Plauché says her company has also been working with faux leather for seating, using a product from Brisa®. At this point, Hirsch says, it’s a “very small minority” of boat owners who are using simulated leather for seats and cushions, but he expects further adoption. “It’s not the standard boat you see on the lake or fishing in the bay,” he explains, “but it is starting to trickle down from the high end.”
Teak flooring getting hot
And speaking of faux, vinyl flooring that looks like teak has become a hot product, according to Plauché. “It saves manufacturers money because they don’t have to put in real teak decks,” she says, “but it’s nice looking, very durable and easy to clean. A lot of powerboats are using it in place of carpet, and it can be used in cockpits to transition from interior to exterior.”
There are a few other trends in boat upgrades to note, our sources say:
- In sport fishing, Henderson says, carbon fiber “is the hot product right now,” especially in outrigger systems for center consoles. The strength and light weight of carbon fiber are especially beneficial, he explains, when people want to go fishing offshore in difficult conditions: “Their boat can take it, so they need to have equipment that can take it too.”
- Henderson also says the popularity of LED lighting continues to grow, for both functional and decorative purposes. “The LED deck lighting can be really, really nice,” he says. “It doesn’t use a lot of amperage so it doesn’t draw your battery down, and it’s really clean light. It’s a good opportunity for people to dress up their boats.” He says lighting in blue, red, green and purple are popular choices these days.
In the end, the fabricators, manufacturers and suppliers we spoke with say the current strong interest in upgrades will continue as long as boat production remains brisk. “Every boat company I work for is running at full capacity,” Marriott says. “Their biggest problem is trying to figure out how to build more boats. And as people start seeing what’s on those newer boats, they say, ‘I want that on mine too.’”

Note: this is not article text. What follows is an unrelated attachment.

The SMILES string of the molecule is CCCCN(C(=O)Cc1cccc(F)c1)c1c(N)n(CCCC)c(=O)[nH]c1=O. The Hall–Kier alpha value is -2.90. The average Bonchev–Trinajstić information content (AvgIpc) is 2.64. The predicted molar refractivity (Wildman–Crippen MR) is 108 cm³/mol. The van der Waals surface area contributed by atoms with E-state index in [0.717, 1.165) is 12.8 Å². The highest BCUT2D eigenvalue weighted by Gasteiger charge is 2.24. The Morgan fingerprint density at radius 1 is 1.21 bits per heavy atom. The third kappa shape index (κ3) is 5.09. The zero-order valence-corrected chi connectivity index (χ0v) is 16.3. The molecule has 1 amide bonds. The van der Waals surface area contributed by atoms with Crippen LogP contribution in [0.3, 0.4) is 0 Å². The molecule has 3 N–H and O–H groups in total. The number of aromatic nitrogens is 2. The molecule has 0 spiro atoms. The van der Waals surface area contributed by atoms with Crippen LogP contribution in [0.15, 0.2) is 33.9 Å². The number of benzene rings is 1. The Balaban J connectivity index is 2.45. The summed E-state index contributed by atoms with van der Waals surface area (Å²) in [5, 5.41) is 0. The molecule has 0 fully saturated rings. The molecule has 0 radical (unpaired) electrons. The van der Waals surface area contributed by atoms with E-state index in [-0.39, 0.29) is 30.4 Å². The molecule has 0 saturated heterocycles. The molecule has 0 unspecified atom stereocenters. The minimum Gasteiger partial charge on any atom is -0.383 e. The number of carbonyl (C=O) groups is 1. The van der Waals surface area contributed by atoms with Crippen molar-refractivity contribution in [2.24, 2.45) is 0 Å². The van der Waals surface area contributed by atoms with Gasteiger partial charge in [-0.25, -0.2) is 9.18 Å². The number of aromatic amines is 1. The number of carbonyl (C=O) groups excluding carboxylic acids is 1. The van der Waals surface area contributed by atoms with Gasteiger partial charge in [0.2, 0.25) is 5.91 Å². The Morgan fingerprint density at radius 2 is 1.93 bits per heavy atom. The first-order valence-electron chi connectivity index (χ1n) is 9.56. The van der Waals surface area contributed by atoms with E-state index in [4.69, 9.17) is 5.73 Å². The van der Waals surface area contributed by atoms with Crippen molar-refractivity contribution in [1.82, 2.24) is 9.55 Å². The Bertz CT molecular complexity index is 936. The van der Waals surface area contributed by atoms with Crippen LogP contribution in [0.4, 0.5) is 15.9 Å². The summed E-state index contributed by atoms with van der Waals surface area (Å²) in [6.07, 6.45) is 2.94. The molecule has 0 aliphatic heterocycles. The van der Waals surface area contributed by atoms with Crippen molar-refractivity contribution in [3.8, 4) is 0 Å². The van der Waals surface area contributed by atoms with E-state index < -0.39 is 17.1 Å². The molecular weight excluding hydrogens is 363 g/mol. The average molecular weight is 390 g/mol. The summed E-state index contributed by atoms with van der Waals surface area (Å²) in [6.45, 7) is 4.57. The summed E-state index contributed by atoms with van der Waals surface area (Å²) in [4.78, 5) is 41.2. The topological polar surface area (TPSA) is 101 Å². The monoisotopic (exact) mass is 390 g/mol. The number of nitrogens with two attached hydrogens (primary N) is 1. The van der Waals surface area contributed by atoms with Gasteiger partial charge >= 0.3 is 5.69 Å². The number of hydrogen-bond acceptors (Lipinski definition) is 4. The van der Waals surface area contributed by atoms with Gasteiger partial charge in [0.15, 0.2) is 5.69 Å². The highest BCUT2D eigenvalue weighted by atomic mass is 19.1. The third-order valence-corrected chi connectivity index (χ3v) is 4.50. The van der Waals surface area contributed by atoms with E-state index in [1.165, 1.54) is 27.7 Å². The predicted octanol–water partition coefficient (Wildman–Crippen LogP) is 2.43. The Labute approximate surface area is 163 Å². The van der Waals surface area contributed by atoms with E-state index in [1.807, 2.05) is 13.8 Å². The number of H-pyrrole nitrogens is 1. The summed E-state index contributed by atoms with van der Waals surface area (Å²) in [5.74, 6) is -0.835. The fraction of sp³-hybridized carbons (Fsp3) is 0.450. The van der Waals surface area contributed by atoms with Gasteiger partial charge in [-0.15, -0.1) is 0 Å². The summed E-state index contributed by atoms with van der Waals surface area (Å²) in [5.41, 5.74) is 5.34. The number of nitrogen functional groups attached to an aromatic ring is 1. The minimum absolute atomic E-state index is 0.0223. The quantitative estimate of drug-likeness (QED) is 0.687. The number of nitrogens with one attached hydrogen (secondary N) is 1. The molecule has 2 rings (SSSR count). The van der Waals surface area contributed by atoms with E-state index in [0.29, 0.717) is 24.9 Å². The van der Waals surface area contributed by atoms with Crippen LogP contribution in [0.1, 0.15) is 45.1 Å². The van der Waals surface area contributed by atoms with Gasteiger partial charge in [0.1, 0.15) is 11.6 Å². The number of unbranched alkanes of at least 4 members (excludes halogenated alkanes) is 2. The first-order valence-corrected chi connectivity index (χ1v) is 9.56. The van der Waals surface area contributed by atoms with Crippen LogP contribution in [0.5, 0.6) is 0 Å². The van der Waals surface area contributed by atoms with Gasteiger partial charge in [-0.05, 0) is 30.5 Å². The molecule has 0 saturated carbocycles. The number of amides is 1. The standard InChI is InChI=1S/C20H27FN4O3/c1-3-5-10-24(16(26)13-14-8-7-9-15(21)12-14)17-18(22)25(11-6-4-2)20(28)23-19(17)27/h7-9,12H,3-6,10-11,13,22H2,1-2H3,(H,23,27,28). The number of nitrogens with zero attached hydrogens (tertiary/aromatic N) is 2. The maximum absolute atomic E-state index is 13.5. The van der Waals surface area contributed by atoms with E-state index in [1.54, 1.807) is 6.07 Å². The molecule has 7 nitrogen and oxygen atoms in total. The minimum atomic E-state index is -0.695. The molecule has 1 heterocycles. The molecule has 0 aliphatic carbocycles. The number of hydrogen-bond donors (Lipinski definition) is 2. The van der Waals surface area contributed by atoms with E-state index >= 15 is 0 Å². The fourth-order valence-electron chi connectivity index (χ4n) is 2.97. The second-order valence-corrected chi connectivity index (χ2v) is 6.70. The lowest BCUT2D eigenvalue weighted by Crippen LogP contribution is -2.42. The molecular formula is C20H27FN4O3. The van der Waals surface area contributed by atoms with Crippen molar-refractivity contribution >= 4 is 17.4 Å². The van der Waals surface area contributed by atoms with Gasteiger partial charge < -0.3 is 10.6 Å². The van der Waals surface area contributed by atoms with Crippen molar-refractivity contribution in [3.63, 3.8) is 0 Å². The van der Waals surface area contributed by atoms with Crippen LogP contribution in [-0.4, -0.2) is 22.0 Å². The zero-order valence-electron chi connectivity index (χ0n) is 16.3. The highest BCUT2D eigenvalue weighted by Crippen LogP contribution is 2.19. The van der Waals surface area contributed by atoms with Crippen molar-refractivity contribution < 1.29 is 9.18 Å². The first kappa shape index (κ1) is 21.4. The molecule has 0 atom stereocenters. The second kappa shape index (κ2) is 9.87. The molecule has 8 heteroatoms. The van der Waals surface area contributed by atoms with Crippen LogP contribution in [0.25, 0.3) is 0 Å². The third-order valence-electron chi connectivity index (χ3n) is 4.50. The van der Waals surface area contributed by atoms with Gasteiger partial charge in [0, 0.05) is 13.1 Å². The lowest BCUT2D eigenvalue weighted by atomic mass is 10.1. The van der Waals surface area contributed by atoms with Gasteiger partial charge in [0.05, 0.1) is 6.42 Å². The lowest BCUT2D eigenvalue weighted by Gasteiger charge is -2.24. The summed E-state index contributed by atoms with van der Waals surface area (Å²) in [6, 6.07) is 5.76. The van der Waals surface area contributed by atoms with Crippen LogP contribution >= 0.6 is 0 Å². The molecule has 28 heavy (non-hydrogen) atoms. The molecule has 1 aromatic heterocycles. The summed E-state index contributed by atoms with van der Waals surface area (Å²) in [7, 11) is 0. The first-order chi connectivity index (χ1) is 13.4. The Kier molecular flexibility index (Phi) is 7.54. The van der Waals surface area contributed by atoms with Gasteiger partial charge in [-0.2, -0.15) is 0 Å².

Jeff Moravec is a freelance writer from Minneapolis, Minn.
“Shock mitigation” may not be a term on the lips of every boater these days, but the buzz is coming, predicts Greg Carman, sales and marketing manager for Llebroc Industries Inc., a boat seating business in Fort Worth, Texas.
Especially for fishing boats that may run into higher seas, a seating product that can mitigate shock by absorbing impact can have real appeal, Carman notes. The benefit of a spring-loaded shock absorbent seating system integrated into the console box is simple, he says: “It can extend your life out on the water because it really helps reduce the wear and tear on your back and legs.”
Because of the expense and the tooling involved, shock mitigation products “may take a while to catch on,” Carman says, but he believes they’ll become increasingly common.
Every industry has its trends, and marine fabrication is no exception. But while some fields change fast and in radical ways, that’s generally not the case in the boat business, according to Rick Hirsch, president of Manart-Hirsch Co. Inc., a large marine products wholesaler in Lynbrook, N.Y., and Pompano Beach, Fla.
In fact, declares Hirsch, the second of three generations of the family associated with the company, “In the marine industry, trends are minimal.”
“Sometimes home fashion influences will come through, and there will be new colors,” he says, “but in terms of fabrics and textures and things of that nature, we’re still back in the 1960s.”
The reasons are fairly simple, says Hirsch. “It’s not a huge industry that forces change,” he explains. “It’s really a very niche business that waits for other things to change it, unlike some other commodities.”
While an automobile manufacturer may build a new car from the ground up, “boats are built with the canvas mainly as an afterthought. Sometimes a major manufacturer will have a design change in canvas, but mainly the canvas comes after the fact. The boat comes first and then they worry about the top. So there’s really not a lot of thought going into changing up the canvas.”
The same goes for hardware, he says. “With the exception of one or two slight changes, 95 percent of the hardware we use today is the same hardware I was having manufactured in China 35 years ago. It doesn’t change.”